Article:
The precise start and end of the Industrial Revolution is still debated among historians, as is the pace of economic and social changes. Eric Hobsbawm held that the Industrial Revolution began in Britain in the 1780s and was not fully felt until the 1830s or 1840s, while T. S. Ashton held that it occurred roughly between 1760 and 1830. Rapid industrialisation first began in Britain, starting with mechanized textiles spinning in the 1780s, with high rates of growth in steam power and iron production occurring after 1800. Mechanized textile production spread from Great Britain to continental Europe and the United States in the early 19th century, with important centres of textiles, iron and coal emerging in Belgium and the United States and later textiles in France.

An economic recession occurred from the late 1830s to the early 1840s when the adoption of the Industrial Revolution’s early innovations, such as mechanized spinning and weaving, slowed and their markets matured. Innovations developed late in the period, such as the increasing adoption of locomotives, steamboats and steamships, and hot blast iron smelting. New technologies such as the electrical telegraph, widely introduced in the 1840s and 1850s, were not powerful enough to drive high rates of growth. Rapid economic growth began to occur after 1870, springing from a new group of innovations in what has been called the Second Industrial Revolution. These innovations included new steel-making processes, mass production, assembly lines, electrical grid systems, the large-scale manufacture of machine tools, and the use of increasingly advanced machinery in steam-powered factories.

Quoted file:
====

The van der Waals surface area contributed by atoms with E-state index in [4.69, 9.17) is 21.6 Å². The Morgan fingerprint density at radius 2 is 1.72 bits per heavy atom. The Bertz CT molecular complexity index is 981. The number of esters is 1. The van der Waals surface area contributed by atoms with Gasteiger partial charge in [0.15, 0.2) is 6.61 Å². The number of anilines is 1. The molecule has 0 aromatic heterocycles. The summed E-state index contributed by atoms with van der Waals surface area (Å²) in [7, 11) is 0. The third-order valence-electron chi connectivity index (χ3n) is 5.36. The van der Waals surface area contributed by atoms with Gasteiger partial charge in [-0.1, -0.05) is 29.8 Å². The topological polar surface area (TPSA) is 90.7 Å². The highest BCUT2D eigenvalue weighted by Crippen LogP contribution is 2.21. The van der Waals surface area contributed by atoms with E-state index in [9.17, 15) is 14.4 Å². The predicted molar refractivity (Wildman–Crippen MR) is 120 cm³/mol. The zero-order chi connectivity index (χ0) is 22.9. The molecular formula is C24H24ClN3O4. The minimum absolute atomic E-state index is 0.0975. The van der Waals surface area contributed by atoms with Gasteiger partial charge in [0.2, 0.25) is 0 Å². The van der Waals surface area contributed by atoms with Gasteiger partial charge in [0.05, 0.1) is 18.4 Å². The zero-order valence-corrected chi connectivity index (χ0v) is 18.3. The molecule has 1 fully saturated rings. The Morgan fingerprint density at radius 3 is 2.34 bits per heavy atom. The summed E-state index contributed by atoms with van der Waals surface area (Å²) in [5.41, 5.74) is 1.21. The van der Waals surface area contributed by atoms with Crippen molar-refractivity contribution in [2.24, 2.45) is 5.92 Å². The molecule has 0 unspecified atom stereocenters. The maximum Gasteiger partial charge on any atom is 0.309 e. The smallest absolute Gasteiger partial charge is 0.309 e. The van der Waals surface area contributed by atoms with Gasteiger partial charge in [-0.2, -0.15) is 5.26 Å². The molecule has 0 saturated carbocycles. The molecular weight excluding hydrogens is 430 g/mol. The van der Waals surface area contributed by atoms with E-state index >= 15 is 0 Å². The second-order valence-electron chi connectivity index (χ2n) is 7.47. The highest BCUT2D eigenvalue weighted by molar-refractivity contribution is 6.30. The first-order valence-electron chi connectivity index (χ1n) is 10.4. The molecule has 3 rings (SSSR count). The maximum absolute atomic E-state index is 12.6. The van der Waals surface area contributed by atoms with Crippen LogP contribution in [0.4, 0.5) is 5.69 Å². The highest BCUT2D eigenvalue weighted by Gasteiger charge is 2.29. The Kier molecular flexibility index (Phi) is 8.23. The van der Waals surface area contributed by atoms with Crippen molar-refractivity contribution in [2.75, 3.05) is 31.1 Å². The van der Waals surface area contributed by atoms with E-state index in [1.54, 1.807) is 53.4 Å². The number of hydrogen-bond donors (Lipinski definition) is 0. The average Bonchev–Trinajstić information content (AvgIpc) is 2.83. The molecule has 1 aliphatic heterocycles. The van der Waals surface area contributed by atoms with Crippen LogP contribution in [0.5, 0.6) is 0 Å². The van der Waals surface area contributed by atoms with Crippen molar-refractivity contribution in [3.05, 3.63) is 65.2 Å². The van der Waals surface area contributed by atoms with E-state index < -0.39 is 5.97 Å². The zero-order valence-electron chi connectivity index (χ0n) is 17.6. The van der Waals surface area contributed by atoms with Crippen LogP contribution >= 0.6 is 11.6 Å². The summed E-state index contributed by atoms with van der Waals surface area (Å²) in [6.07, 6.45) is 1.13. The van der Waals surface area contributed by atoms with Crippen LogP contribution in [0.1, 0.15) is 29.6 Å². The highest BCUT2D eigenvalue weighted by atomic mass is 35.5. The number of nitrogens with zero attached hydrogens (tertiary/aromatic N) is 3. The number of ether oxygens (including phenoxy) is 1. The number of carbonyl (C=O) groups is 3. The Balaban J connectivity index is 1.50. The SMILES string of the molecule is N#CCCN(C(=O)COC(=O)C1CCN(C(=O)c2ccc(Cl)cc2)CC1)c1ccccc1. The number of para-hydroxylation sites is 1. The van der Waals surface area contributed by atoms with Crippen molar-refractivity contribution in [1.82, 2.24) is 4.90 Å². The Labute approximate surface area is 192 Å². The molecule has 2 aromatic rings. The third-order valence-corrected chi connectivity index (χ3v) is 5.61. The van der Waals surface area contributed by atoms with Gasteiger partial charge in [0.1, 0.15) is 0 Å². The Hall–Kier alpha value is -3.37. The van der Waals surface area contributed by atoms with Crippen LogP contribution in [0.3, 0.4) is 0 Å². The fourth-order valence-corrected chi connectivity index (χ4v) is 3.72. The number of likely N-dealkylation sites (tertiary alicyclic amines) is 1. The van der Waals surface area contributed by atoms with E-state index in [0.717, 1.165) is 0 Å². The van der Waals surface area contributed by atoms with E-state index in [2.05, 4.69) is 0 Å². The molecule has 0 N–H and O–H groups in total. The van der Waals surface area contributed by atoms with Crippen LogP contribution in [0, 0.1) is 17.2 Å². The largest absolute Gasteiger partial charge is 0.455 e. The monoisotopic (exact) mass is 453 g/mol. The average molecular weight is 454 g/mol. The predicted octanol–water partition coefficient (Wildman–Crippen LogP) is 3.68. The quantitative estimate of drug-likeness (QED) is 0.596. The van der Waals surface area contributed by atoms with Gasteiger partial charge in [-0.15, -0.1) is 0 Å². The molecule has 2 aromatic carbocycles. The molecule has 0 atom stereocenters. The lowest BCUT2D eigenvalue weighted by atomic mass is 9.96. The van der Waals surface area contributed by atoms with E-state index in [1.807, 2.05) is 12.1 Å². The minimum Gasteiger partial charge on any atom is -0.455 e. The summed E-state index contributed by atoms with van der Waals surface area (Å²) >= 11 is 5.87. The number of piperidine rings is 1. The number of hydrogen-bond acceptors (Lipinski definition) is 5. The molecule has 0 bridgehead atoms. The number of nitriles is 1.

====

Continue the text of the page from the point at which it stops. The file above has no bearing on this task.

Industrial Revolution and the Progressive Era


The early 20th century was an era of business expansion and progressive reform in the United States. The progressives, as they called themselves, worked to make American society a better and safer place in which to live. They tried to make big business more responsible through regulations of various kinds. They worked to clean up corrupt city governments, to improve working conditions in factories, and to better living conditions for those who lived in slum areas, a large number of whom were recent immigrants from Southern and Eastern Europe. Many progressives were also concerned with the environment and conservation of resources.

This generation of Americans also hoped to make the world a more democratic place. At home, this meant expanding the right to vote to women and a number of election reforms such as the recall, referendum, and direct election of Senators. Abroad, it meant trying to make the world safe for democracy. In 1917, the United States joined Great Britain and France–two democratic nations–in their war against autocratic Germany and Austria-Hungary. Soon after the Great War, the majority of Americans turned away from concern about foreign affairs, adopting an attitude of live and let live.